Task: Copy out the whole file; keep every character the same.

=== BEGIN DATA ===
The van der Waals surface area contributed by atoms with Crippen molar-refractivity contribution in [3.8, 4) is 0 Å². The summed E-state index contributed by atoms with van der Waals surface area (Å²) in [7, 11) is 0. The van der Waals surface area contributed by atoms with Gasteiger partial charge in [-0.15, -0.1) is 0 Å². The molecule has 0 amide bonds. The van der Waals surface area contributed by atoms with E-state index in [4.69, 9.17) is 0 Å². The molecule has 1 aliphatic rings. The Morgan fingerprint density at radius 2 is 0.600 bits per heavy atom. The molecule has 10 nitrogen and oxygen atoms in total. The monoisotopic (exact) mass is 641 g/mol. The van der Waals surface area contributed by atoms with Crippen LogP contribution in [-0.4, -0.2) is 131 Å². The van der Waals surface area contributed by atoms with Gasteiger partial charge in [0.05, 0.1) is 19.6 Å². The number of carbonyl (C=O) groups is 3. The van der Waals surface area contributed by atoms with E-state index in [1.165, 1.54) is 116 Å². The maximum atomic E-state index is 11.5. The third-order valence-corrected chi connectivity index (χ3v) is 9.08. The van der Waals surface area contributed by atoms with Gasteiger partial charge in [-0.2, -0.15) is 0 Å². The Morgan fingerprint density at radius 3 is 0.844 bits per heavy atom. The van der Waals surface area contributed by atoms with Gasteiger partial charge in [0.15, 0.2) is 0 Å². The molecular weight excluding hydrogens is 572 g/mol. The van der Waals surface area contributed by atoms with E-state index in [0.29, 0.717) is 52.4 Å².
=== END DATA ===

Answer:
The van der Waals surface area contributed by atoms with Crippen molar-refractivity contribution in [3.8, 4) is 0 Å². The summed E-state index contributed by atoms with van der Waals surface area (Å²) in [7, 11) is 0. The van der Waals surface area contributed by atoms with Gasteiger partial charge in [-0.15, -0.1) is 0 Å². The molecule has 0 amide bonds. The van der Waals surface area contributed by atoms with E-state index in [4.69, 9.17) is 0 Å². The molecule has 1 aliphatic rings. The Morgan fingerprint density at radius 2 is 0.600 bits per heavy atom. The molecule has 10 nitrogen and oxygen atoms in total. The monoisotopic (exact) mass is 641 g/mol. The van der Waals surface area contributed by atoms with Crippen LogP contribution in [-0.4, -0.2) is 131 Å². The van der Waals surface area contributed by atoms with Gasteiger partial charge in [0.05, 0.1) is 19.6 Å². The number of carbonyl (C=O) groups is 3. The van der Waals surface area contributed by atoms with E-state index in [1.165, 1.54) is 116 Å². The maximum atomic E-state index is 11.5. The third-order valence-corrected chi connectivity index (χ3v) is 9.08. The van der Waals surface area contributed by atoms with Gasteiger partial charge in [-0.2, -0.15) is 0 Å². The Morgan fingerprint density at radius 3 is 0.844 bits per heavy atom. The van der Waals surface area contributed by atoms with Gasteiger partial charge in [0.15, 0.2) is 0 Å². The molecular weight excluding hydrogens is 572 g/mol. The van der Waals surface area contributed by atoms with E-state index in [0.29, 0.717) is 52.4 Å².